I was fourteen when she stepped from our stoop, a long, thick ponytail swinging behind her, while my father, my sister Kara, and I watched her hurry along the brick walk to the end of our charred driveway still tagged with yellow crime scene tape. Waiting for her, a car we had never seen before idled in front of our house. Mom paused once she reached it, turned to face us, and waggled her fingers good-bye.
The gesture suggested something playful, and although her expression was veiled by the haze, I remained hopeful, expecting her to retrace her steps back to us, imagining the warmth of her lips blotting my cheek and the collapse of her thin frame into the meaty arms my father held out to her. His voice had already gone hoarse from hollering, over and over again: “Kat, come back!”
But she went. Ducking into the passenger's seat, she clutched the rose-colored bag to her chest, while the driver of the car stole her away. From the steps, Kara and I watched as the taillights disappeared into the haze, while Dad called our mother home long after she was gone. Once he went silent, Dad slid down the doorjamb and quietly wept into his hands.
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Jonah beckoned me back into real time and out from that reminiscence of my father with his plea: “Come! Mama, please?”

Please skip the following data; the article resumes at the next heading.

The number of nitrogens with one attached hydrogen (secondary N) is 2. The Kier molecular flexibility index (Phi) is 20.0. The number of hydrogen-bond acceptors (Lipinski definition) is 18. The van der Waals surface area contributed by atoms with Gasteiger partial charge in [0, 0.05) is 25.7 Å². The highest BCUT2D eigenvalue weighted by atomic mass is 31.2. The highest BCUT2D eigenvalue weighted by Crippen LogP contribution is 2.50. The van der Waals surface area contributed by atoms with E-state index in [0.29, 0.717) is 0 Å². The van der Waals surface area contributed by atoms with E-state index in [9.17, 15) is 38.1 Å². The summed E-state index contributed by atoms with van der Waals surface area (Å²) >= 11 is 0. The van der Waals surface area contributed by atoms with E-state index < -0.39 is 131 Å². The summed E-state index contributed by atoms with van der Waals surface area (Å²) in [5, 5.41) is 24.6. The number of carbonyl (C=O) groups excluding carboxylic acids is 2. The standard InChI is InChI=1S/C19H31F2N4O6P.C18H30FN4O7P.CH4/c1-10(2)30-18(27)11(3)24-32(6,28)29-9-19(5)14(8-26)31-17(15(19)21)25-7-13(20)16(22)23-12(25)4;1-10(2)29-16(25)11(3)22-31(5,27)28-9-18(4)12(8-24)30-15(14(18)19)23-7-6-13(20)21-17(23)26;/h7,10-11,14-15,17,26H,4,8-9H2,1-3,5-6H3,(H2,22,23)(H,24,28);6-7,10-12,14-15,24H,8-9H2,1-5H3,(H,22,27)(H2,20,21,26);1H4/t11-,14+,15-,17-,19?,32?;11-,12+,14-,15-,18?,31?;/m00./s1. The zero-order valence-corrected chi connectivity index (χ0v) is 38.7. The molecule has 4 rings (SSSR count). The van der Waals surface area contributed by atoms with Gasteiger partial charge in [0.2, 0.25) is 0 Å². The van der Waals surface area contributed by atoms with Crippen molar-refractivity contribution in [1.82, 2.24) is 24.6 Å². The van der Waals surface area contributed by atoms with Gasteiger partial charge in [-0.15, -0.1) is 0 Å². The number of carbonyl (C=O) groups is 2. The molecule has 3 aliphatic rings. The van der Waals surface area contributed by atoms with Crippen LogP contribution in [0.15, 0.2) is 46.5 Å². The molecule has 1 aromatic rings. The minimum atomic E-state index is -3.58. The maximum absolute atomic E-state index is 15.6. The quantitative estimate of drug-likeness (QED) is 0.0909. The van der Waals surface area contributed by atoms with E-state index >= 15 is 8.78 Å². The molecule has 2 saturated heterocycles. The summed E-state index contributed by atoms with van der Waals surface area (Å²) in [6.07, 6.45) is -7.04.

I kicked off the down comforter and studied the snowy Midwestern dawn, noting the cumulonimbus clouds that rolled past my window.
Jonah hollered again, his breathing gone fierce:
I tied my hair back, wondering where my own mother was that morning, briefly considering what I would say if I ever saw her again. Then I eyed my husband through the open bathroom door, watching as he tapped his razor against the edge of the sink.
Miles kept his back to me. A new breadbasket of weight pooled at his waist, and I studied his face in the mirror. His steady surgeon's hand took a straight edge to the beveled cleft of his chin.
All desperation and hysterics, Jonah screamed.
Miles turned to face me as I stood, a dollop of shaving cream above his lip. “Claire, go get the baby.”
And as I shrugged into my robe, I wondered if my fortieth year would be the one during which I would leave Miles, finally surrendering to a dissatisfaction I could never quite explain, assuming it was better to go while Jonah was still so small he'd never remember.